Mt. Blue boys tennis coach Zac Conlogue had a new challenge for Tom Marshall for the senior’s final season. Always a doubles player, Marshall would instead be playing singles.

And not only that, he’d be in the No. 1 spot as well.

“I always had faith in him. When we played doubles, he was always one of the guys who on any given day could get that point for us,” Conlogue said. “He’s very good under pressure, and he lives for those big moments.”

Marshall ended up proving his coach right. The Cougars’ ace led his team to the Class A North semifinals, sporting a 10-5 record for the year. For his performance, Marshall is the Morning Sentinel Boys Tennis Player of the Year.

The 10-5 record comes with an impressive caveat — three of those losses came to Mt. Ararat’s Nick Mathieu, the state singles champion.

“Three of my losses were to … the No. 1 player in the state,” Marshall said. “So I don’t feel too bad about that record.”

And he shouldn’t, especially considering the adjustment that was needed to obtain it. Playing singles is a vastly different challenge from playing doubles, and Marshall had to almost learn the sport over again, all while knowing that he’d be going against each team’s top player.

“It’s a different game,” he said. “You’re moving around, it’s more mental. You don’t have another person to lean on. For me, I knew that if I messed up, it was on me. And that was probably one of the harder things to think about.”

There was a physical element to it as well. Speed, agility and anticipation matter more in singles than in doubles. Marshall even had to bolster his shot arsenal, as the shots that work in doubles don’t always work in singles.

“One of the things that I sort of figured out relatively quickly that I needed to do was get a better serve, and just a faster serve,” he said. “In doubles you’re hitting a lot of spin serves, serves that are working on moving the players to the outside of the court. They’re not as hard, but they have more spin.

“In singles, you’re trying to not let your opponent be able to return your serve easily, so I had to work on faster, flatter serves that I could hit.”

Marshall did a good enough job of adding those elements to his repertoire that, when the season began, Conlogue could see a player who belonged at the top of the ladder.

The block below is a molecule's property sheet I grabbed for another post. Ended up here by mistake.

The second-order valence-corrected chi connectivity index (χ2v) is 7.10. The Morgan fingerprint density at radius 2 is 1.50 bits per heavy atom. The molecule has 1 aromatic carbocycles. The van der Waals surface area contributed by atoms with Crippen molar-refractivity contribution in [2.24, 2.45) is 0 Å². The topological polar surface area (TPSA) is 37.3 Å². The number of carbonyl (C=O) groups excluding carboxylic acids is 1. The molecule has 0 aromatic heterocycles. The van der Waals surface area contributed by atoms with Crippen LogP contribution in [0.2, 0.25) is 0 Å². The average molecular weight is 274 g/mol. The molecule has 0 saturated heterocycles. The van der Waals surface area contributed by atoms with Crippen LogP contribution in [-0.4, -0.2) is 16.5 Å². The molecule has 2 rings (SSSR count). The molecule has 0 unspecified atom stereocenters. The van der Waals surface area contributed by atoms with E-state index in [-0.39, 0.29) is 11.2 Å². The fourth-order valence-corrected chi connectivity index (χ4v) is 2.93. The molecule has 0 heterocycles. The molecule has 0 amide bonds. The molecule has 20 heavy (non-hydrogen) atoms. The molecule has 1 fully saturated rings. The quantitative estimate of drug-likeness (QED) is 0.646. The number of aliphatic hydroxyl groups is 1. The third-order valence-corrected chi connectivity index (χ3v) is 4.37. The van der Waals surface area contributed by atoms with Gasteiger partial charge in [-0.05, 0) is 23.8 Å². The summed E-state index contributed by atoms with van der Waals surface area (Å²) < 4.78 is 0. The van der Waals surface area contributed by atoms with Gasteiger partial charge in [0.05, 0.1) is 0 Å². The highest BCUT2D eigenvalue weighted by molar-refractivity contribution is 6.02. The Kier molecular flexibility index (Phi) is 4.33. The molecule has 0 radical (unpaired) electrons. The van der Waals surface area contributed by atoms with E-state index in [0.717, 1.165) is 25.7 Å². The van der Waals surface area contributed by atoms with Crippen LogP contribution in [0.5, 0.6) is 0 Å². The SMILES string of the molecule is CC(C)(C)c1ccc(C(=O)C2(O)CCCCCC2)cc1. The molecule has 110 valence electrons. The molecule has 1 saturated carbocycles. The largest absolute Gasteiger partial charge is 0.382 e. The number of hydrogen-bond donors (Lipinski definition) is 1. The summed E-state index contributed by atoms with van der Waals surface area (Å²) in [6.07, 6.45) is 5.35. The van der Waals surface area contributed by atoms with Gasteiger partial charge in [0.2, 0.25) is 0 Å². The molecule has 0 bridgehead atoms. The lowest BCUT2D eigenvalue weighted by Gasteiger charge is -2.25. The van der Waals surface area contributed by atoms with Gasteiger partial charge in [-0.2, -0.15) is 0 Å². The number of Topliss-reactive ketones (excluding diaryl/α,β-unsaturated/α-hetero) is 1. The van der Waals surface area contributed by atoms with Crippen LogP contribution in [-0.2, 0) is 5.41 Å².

“He put some time in in the offseason. He got some guys out early, started playing with them,” he said. “He came into the season and he looked like our best player from Day 1.”

It took a while, however, for Marshall’s comfort level to match his talent. He struggled in an early loss to Lewiston’s Cole Ouellette, and soon faced another challenge in Bangor’s Connor Lee, a sophomore playing his second season at top singles. But Marshall had seen his game improve toward the end of the Ouellette loss, and against Lee, the trend continued.

“We weren’t really sure how that match would go, and Tom came out and really played well, beat him 6-1, 6-4. After that, he really just had the confidence,” Conlogue said. “That was kind of the turning point. Once he had a good win, he felt like he could beat anyone.”

As Marshall’s play and record improved, eventually earning him a bye into the Round of 32 in the singles tournament, so did his mindset. The senior acknowledged that focus, once a lagging part of his skill set, became an asset.

“One of the things I took from my coaches was to stop worrying about things I couldn’t control,” he said. “Definitely, in the beginning of the season, I’d be thinking about what second doubles was doing or something that I did previously that was bad that prohibited me from doing well in the next point. What I learned as the season went on was just to focus on the game and not really focus on much else.”

For Marshall, it was just the latest successful adjustment in a season that was full of them.

“I knew he’d take a few lumps at the beginning of the year,” Conlogue said. “But then he really started to settle in mid-season, and really played some of his best tennis toward the end of the year.”

Drew Bonifant — 621-5638

[email protected]

Twitter: @dbonifantMTM

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